Software systems should be based on open source:
Open source software is a guarantee for data sovereignty and thus for digital sovereignty. It offers maximum transparency, control and openness, enabling organizations to handle their data in a self-determined manner. You can see for yourself in the code that the software does not contain any backdoors through which data can be passed unnoticed to third parties.
In contrast to closed-source solutions, the auditability of the source text means that companies and authorities can also find and fix vulnerabilities themselves before they are exploited by malicious players. In contrast to proprietary software, open software is also mostly platform-independent. The freedom of choice for hardware and service providers is therefore significantly greater.
Build data sovereign workspaces
Private cloud, open standards, open source: This triad, among other factors, enables organizations to design a digital workplace for their employees to carry out regular operations with data sovereignty.
There have long been open-source alternatives for every conceivable application, be it OpenXChange and Kopano as groupware, Rocket Chat and Matrix as chat systems, Big Blue Button and Jitsi for video chats, Only Office and Collabora for office applications, Kanboard for project management or OwnCloud for file management.
Organizations can implement all of these solutions as a private cloud. They also offer modern, open interfaces, enable any integration and allow individual applications to be used at any time if necessary.
In this way, companies and authorities can create a digitally sovereign workplace without compromising on performance or functionality. Contrary to popular belief, an open-source ecosystem can match or even surpass proprietary platforms on these counts.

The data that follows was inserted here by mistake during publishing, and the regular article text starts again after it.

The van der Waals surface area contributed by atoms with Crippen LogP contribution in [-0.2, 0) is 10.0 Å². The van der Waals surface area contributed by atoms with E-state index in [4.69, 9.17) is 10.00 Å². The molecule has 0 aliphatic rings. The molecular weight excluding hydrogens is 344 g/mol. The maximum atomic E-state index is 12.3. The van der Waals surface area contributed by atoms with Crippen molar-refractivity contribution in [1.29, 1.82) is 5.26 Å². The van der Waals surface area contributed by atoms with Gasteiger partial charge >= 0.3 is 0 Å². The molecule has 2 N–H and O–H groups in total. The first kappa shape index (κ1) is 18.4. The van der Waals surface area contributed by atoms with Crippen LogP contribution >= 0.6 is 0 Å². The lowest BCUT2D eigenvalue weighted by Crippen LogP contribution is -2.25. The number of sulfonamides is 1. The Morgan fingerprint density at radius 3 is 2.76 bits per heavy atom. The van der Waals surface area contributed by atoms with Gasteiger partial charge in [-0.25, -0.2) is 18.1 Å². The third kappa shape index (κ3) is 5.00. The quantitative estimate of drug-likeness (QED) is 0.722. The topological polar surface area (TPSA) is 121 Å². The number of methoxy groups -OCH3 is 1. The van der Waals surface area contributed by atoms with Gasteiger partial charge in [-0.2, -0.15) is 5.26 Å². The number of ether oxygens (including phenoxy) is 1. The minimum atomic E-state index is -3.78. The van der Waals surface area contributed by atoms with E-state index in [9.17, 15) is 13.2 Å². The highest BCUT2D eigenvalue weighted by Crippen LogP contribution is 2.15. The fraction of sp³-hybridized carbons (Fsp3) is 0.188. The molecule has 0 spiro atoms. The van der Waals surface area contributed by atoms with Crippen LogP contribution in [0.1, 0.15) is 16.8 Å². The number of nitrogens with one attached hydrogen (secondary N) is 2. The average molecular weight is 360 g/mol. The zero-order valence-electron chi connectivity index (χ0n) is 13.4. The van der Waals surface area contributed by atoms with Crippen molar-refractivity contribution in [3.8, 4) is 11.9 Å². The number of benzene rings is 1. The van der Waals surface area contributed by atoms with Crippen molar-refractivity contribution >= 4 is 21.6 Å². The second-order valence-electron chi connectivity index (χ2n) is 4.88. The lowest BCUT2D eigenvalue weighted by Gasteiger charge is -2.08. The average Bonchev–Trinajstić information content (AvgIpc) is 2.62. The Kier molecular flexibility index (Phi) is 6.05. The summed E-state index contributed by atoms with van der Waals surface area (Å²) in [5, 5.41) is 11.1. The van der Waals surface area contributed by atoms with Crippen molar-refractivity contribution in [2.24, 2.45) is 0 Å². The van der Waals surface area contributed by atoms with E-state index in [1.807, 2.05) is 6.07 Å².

For self-hosted solutions that are integrated with each other, organizations understandably need a competent IT team, either in-house or with a service provider. If a dedicated IT team is beyond the scope of an organization, the SaaS solutions from trusted European hosts come to the fore.
In summary, it is perfectly feasible for organizations to set up a simple, efficient and at the same time data-sovereign work environment without their own data center.
Beacon of hope for the European economy
Companies and authorities not only benefit from the use of open-source software, but also support the independence efforts of the pan-European economic area. In terms of digital economy, Germany and Europe are currently far behind the USA and China. The strengthening of open-source ecosystems offers the European economy a great opportunity to create real alternatives to the US and Chinese hyperscalers, to break free from their dependence and to benefit from digital value creation.
Open-source software is also the beacon of hope at the economic level. The new German government sees it the same way and therefore expressly relies on open source in the coalition agreement for digital sovereignty.
Based on this article by Tobias Gerlinger, CEO, ownCloud published in Funkschau.